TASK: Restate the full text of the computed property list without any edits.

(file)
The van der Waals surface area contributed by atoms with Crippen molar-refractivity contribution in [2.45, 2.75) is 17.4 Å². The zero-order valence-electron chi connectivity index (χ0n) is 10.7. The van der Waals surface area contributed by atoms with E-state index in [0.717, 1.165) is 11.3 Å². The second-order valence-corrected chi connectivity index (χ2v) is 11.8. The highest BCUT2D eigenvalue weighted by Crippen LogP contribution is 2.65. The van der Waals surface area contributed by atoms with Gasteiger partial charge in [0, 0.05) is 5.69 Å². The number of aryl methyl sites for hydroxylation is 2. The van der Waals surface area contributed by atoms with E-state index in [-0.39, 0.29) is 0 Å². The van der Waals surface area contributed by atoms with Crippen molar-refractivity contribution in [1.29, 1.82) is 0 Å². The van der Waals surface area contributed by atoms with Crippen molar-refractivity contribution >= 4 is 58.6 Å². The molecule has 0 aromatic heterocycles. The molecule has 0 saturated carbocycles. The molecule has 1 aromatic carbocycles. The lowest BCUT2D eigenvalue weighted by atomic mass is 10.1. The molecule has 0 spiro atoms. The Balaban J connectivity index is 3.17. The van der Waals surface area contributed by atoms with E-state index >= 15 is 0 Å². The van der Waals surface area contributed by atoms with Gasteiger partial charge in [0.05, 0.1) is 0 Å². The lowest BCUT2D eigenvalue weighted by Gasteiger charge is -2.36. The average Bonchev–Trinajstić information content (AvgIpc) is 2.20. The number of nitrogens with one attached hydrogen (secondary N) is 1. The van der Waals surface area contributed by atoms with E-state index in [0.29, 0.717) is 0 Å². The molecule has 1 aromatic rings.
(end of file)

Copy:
The van der Waals surface area contributed by atoms with Crippen molar-refractivity contribution in [2.45, 2.75) is 17.4 Å². The zero-order valence-electron chi connectivity index (χ0n) is 10.7. The van der Waals surface area contributed by atoms with E-state index in [0.717, 1.165) is 11.3 Å². The second-order valence-corrected chi connectivity index (χ2v) is 11.8. The highest BCUT2D eigenvalue weighted by Crippen LogP contribution is 2.65. The van der Waals surface area contributed by atoms with Gasteiger partial charge in [0, 0.05) is 5.69 Å². The number of aryl methyl sites for hydroxylation is 2. The van der Waals surface area contributed by atoms with E-state index in [-0.39, 0.29) is 0 Å². The van der Waals surface area contributed by atoms with Crippen molar-refractivity contribution in [1.29, 1.82) is 0 Å². The van der Waals surface area contributed by atoms with Crippen molar-refractivity contribution >= 4 is 58.6 Å². The molecule has 0 aromatic heterocycles. The molecule has 0 saturated carbocycles. The molecule has 1 aromatic carbocycles. The lowest BCUT2D eigenvalue weighted by atomic mass is 10.1. The molecule has 0 spiro atoms. The Balaban J connectivity index is 3.17. The van der Waals surface area contributed by atoms with E-state index >= 15 is 0 Å². The van der Waals surface area contributed by atoms with Gasteiger partial charge in [0.05, 0.1) is 0 Å². The lowest BCUT2D eigenvalue weighted by Gasteiger charge is -2.36. The average Bonchev–Trinajstić information content (AvgIpc) is 2.20. The number of nitrogens with one attached hydrogen (secondary N) is 1. The van der Waals surface area contributed by atoms with E-state index in [0.29, 0.717) is 0 Å². The molecule has 1 aromatic rings.